The Pandora's Kharis members pitched a lot of very worthy causes this month, and I'd like to introduce them all so every member can cast an informed vote.
The Donkey Sanctuary
The Donkey Sanctuary was founded in 1969 by Dr Elisabeth Svendsen MBE and supports projects in 27 countries worldwide. It reaches out to those in greatest need through the provision of permanent refuge and veterinary services to alleviate their suffering. Over 50 million donkeys and mules exist in the world. Many need care and protection from a life of suffering and neglect, whilst others have a vital role to play in human survival and happiness; they are at the heart of everything they do at The Donkey Sanctuary.
In the United States, 1 in 6 people struggles with hunger. For 35 years now, Feeding America's mission is to feed America's hungry through a nationwide network of member food banks and engage America in the fight to end hunger. Today, Feeding America is the nation’s largest domestic hunger-relief organization—a powerful and efficient network of 200 food banks across the country. As food insecurity rates hold steady at the highest levels ever, the Feeding America network of food banks has risen to meet the need. They feed 46.5 million people at risk of hunger, including 12 million children and seven million seniors.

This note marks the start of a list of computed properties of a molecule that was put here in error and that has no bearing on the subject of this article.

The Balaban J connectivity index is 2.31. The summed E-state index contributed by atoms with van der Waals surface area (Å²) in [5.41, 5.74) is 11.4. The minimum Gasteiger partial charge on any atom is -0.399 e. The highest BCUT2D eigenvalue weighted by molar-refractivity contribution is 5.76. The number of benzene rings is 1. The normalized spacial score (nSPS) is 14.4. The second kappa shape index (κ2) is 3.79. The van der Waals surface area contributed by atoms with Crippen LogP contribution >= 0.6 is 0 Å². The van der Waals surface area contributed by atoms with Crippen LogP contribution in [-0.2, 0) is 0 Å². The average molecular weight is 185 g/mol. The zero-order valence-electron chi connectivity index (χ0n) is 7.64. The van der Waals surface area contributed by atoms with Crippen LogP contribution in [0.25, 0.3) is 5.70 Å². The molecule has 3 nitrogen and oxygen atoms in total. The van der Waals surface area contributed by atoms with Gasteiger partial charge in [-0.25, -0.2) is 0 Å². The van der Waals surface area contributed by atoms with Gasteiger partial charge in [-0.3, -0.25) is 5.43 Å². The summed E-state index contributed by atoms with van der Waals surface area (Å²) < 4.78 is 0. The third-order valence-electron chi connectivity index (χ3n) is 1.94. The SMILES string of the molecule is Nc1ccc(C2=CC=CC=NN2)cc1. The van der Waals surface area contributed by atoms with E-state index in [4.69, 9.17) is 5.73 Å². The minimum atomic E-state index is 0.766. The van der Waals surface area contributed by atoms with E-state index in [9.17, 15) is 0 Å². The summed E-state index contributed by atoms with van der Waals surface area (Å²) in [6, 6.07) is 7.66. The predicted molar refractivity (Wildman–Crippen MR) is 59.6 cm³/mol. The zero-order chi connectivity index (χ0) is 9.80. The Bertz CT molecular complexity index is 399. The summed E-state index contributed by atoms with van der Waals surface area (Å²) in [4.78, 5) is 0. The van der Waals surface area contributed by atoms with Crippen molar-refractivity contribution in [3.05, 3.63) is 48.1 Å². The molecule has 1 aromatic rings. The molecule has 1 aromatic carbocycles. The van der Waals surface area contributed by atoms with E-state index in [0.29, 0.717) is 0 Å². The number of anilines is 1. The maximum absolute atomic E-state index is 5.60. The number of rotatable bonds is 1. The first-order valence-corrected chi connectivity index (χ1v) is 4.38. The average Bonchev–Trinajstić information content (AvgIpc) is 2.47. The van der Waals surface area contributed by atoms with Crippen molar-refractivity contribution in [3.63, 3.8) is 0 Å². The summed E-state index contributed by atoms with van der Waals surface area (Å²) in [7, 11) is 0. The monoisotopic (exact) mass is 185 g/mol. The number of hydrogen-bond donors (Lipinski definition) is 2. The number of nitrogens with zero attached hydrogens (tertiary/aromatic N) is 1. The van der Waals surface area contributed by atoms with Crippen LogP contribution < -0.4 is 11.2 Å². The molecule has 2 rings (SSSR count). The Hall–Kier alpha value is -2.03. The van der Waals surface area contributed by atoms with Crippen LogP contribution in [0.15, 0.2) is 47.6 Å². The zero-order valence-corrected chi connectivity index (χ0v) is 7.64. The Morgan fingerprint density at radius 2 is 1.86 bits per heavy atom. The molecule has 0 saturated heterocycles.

The Greek Archaeological Committee (UK)
The Greek Archaeological Committee, thereafter referred to as GACUK, was founded in London in the autumn of 1986 on the 150th anniversary of the Greek Archaeological Society at Athens, with which it is associated. The founders of GACUK believe that the history and archaeology of Greece are important assets of Western culture and a better understanding of them is essential to a deeper appreciation of the shaping of the modern world. GACUK awards scholarships for post-graduate studies in British Universities to students of Hellenic ethnicity, of moderate means, who have obtained a first-class degree or equivalent in their previous studies from reputable universities.
The untold human suffering and property damage left in the wake of the Fukushima disaster in Japan has been well-documented, but there’s another population that suffered greatly that few have discussed – the animals left behind in the radioactive exclusion zone. One man, however, hasn’t forgotten – 55-year-old Naoto Matsumura, a former construction worker who lives in the zone to care for its four-legged survivors.
He is known as the ‘guardian of Fukushima’s animals’ because of the work he does to feed the animals left behind by people in their rush to evacuate the government’s 12.5-mile exclusion zone. He is aware of the radiation he is subject to on a daily basis, but says that he “refuses to worry about it.”
Do you have a favourite out of these five? Vote for your favourite in our poll. If you would like to donate to any of these, or have other causes to pitch for next month? Come join us as well! We will announce this month's winner on April 10, 2015.